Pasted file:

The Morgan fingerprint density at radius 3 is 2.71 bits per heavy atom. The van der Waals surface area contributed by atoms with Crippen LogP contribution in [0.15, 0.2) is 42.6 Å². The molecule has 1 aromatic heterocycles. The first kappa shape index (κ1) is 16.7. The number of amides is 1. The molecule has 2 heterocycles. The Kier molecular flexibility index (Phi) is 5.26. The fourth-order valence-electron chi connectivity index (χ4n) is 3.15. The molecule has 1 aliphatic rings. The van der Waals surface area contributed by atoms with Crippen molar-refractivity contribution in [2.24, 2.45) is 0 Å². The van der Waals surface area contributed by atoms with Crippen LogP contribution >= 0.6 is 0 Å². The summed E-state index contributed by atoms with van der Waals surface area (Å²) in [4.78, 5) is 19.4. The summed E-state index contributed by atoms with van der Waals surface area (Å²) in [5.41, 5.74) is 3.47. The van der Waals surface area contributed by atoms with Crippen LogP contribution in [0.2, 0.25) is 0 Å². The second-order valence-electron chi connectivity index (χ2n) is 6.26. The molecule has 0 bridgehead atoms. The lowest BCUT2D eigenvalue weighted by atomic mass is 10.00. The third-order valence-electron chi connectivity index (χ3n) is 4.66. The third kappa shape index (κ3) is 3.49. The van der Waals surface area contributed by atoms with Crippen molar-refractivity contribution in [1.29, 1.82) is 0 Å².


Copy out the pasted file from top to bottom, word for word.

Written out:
The Morgan fingerprint density at radius 3 is 2.71 bits per heavy atom. The van der Waals surface area contributed by atoms with Crippen LogP contribution in [0.15, 0.2) is 42.6 Å². The molecule has 1 aromatic heterocycles. The first kappa shape index (κ1) is 16.7. The number of amides is 1. The molecule has 2 heterocycles. The Kier molecular flexibility index (Phi) is 5.26. The fourth-order valence-electron chi connectivity index (χ4n) is 3.15. The molecule has 1 aliphatic rings. The van der Waals surface area contributed by atoms with Crippen molar-refractivity contribution in [2.24, 2.45) is 0 Å². The van der Waals surface area contributed by atoms with Crippen LogP contribution >= 0.6 is 0 Å². The summed E-state index contributed by atoms with van der Waals surface area (Å²) in [4.78, 5) is 19.4. The summed E-state index contributed by atoms with van der Waals surface area (Å²) in [5.41, 5.74) is 3.47. The van der Waals surface area contributed by atoms with Crippen LogP contribution in [0.2, 0.25) is 0 Å². The second-order valence-electron chi connectivity index (χ2n) is 6.26. The molecule has 0 bridgehead atoms. The lowest BCUT2D eigenvalue weighted by atomic mass is 10.00. The third-order valence-electron chi connectivity index (χ3n) is 4.66. The third kappa shape index (κ3) is 3.49. The van der Waals surface area contributed by atoms with Crippen molar-refractivity contribution in [1.29, 1.82) is 0 Å².